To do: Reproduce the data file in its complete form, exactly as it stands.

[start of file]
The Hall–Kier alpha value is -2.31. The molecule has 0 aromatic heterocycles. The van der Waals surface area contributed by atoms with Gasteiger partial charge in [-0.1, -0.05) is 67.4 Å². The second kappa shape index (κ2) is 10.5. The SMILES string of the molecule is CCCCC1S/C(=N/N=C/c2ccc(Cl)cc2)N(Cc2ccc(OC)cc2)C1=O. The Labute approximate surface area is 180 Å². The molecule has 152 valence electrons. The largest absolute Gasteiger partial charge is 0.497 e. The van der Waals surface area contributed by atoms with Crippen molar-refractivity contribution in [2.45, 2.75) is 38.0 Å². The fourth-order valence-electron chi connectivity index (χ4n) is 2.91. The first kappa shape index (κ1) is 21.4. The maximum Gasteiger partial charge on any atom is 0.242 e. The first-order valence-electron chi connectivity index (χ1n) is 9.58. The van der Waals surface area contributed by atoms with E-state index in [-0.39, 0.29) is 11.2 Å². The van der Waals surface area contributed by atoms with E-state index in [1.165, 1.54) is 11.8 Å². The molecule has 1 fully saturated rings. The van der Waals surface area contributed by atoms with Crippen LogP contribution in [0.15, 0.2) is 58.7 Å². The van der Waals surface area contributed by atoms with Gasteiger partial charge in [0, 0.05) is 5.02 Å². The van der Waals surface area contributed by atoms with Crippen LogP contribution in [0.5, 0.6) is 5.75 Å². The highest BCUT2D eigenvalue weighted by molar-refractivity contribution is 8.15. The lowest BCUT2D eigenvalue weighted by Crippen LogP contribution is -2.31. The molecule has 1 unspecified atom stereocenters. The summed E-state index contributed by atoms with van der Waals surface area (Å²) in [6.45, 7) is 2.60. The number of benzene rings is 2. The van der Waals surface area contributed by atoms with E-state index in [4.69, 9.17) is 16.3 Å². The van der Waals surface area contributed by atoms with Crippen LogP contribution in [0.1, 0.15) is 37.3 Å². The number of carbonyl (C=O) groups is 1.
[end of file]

The Hall–Kier alpha value is -2.31. The molecule has 0 aromatic heterocycles. The van der Waals surface area contributed by atoms with Gasteiger partial charge in [-0.1, -0.05) is 67.4 Å². The second kappa shape index (κ2) is 10.5. The SMILES string of the molecule is CCCCC1S/C(=N/N=C/c2ccc(Cl)cc2)N(Cc2ccc(OC)cc2)C1=O. The Labute approximate surface area is 180 Å². The molecule has 152 valence electrons. The largest absolute Gasteiger partial charge is 0.497 e. The van der Waals surface area contributed by atoms with Crippen molar-refractivity contribution in [2.45, 2.75) is 38.0 Å². The fourth-order valence-electron chi connectivity index (χ4n) is 2.91. The first kappa shape index (κ1) is 21.4. The maximum Gasteiger partial charge on any atom is 0.242 e. The first-order valence-electron chi connectivity index (χ1n) is 9.58. The van der Waals surface area contributed by atoms with E-state index in [-0.39, 0.29) is 11.2 Å². The van der Waals surface area contributed by atoms with E-state index in [1.165, 1.54) is 11.8 Å². The molecule has 1 fully saturated rings. The van der Waals surface area contributed by atoms with Crippen LogP contribution in [0.15, 0.2) is 58.7 Å². The van der Waals surface area contributed by atoms with Gasteiger partial charge in [0, 0.05) is 5.02 Å². The van der Waals surface area contributed by atoms with Crippen LogP contribution in [0.5, 0.6) is 5.75 Å². The highest BCUT2D eigenvalue weighted by molar-refractivity contribution is 8.15. The lowest BCUT2D eigenvalue weighted by Crippen LogP contribution is -2.31. The molecule has 1 unspecified atom stereocenters. The summed E-state index contributed by atoms with van der Waals surface area (Å²) in [6.45, 7) is 2.60. The number of benzene rings is 2. The van der Waals surface area contributed by atoms with E-state index in [4.69, 9.17) is 16.3 Å². The van der Waals surface area contributed by atoms with Crippen LogP contribution in [0.1, 0.15) is 37.3 Å². The number of carbonyl (C=O) groups is 1.